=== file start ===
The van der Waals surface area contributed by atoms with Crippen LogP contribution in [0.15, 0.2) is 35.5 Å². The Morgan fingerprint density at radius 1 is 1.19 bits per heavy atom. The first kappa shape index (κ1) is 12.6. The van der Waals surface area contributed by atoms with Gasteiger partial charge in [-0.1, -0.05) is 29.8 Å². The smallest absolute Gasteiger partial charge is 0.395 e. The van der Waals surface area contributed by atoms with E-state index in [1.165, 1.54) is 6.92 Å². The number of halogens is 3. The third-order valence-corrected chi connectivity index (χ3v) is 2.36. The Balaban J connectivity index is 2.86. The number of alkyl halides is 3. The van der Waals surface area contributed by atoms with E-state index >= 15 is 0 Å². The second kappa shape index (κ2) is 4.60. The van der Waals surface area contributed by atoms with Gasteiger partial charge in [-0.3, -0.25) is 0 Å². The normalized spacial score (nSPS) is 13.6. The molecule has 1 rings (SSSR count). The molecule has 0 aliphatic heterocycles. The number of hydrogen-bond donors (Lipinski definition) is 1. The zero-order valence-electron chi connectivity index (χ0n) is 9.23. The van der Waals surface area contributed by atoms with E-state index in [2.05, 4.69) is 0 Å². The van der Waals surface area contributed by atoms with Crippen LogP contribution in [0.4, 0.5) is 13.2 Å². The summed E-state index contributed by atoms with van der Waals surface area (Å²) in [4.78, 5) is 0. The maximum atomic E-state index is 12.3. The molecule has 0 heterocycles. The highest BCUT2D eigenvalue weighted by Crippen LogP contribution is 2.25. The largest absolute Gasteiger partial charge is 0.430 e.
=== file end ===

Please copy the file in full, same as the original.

The van der Waals surface area contributed by atoms with Crippen LogP contribution in [0.15, 0.2) is 35.5 Å². The Morgan fingerprint density at radius 1 is 1.19 bits per heavy atom. The first kappa shape index (κ1) is 12.6. The van der Waals surface area contributed by atoms with Gasteiger partial charge in [-0.1, -0.05) is 29.8 Å². The smallest absolute Gasteiger partial charge is 0.395 e. The van der Waals surface area contributed by atoms with E-state index in [1.165, 1.54) is 6.92 Å². The number of halogens is 3. The third-order valence-corrected chi connectivity index (χ3v) is 2.36. The Balaban J connectivity index is 2.86. The number of alkyl halides is 3. The van der Waals surface area contributed by atoms with E-state index >= 15 is 0 Å². The second kappa shape index (κ2) is 4.60. The van der Waals surface area contributed by atoms with Gasteiger partial charge in [-0.3, -0.25) is 0 Å². The normalized spacial score (nSPS) is 13.6. The molecule has 1 rings (SSSR count). The molecule has 0 aliphatic heterocycles. The number of hydrogen-bond donors (Lipinski definition) is 1. The zero-order valence-electron chi connectivity index (χ0n) is 9.23. The van der Waals surface area contributed by atoms with E-state index in [2.05, 4.69) is 0 Å². The van der Waals surface area contributed by atoms with Crippen LogP contribution in [0.4, 0.5) is 13.2 Å². The summed E-state index contributed by atoms with van der Waals surface area (Å²) in [4.78, 5) is 0. The maximum atomic E-state index is 12.3. The molecule has 0 heterocycles. The highest BCUT2D eigenvalue weighted by Crippen LogP contribution is 2.25. The largest absolute Gasteiger partial charge is 0.430 e.